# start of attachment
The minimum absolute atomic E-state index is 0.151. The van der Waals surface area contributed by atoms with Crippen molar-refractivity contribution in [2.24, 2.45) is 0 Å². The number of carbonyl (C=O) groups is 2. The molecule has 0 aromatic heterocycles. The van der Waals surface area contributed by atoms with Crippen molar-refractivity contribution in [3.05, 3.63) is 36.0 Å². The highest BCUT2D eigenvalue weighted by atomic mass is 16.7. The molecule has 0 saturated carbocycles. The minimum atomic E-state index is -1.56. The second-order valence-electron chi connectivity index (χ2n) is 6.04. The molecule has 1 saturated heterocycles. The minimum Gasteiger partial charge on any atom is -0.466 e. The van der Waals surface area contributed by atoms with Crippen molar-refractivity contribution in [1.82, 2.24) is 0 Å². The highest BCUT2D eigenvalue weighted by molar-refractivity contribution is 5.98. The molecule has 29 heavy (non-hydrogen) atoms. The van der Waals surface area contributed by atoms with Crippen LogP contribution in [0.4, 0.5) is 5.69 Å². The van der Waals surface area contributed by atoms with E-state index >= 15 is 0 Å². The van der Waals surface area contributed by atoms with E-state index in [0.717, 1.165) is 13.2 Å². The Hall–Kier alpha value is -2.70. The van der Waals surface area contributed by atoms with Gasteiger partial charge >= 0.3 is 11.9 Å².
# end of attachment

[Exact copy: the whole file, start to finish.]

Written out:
The minimum absolute atomic E-state index is 0.151. The van der Waals surface area contributed by atoms with Crippen molar-refractivity contribution in [2.24, 2.45) is 0 Å². The number of carbonyl (C=O) groups is 2. The molecule has 0 aromatic heterocycles. The van der Waals surface area contributed by atoms with Crippen molar-refractivity contribution in [3.05, 3.63) is 36.0 Å². The highest BCUT2D eigenvalue weighted by atomic mass is 16.7. The molecule has 0 saturated carbocycles. The minimum atomic E-state index is -1.56. The second-order valence-electron chi connectivity index (χ2n) is 6.04. The molecule has 1 saturated heterocycles. The minimum Gasteiger partial charge on any atom is -0.466 e. The van der Waals surface area contributed by atoms with Crippen molar-refractivity contribution in [1.82, 2.24) is 0 Å². The highest BCUT2D eigenvalue weighted by molar-refractivity contribution is 5.98. The molecule has 29 heavy (non-hydrogen) atoms. The van der Waals surface area contributed by atoms with Crippen LogP contribution in [0.4, 0.5) is 5.69 Å². The van der Waals surface area contributed by atoms with E-state index >= 15 is 0 Å². The van der Waals surface area contributed by atoms with E-state index in [0.717, 1.165) is 13.2 Å². The Hall–Kier alpha value is -2.70. The van der Waals surface area contributed by atoms with Gasteiger partial charge >= 0.3 is 11.9 Å².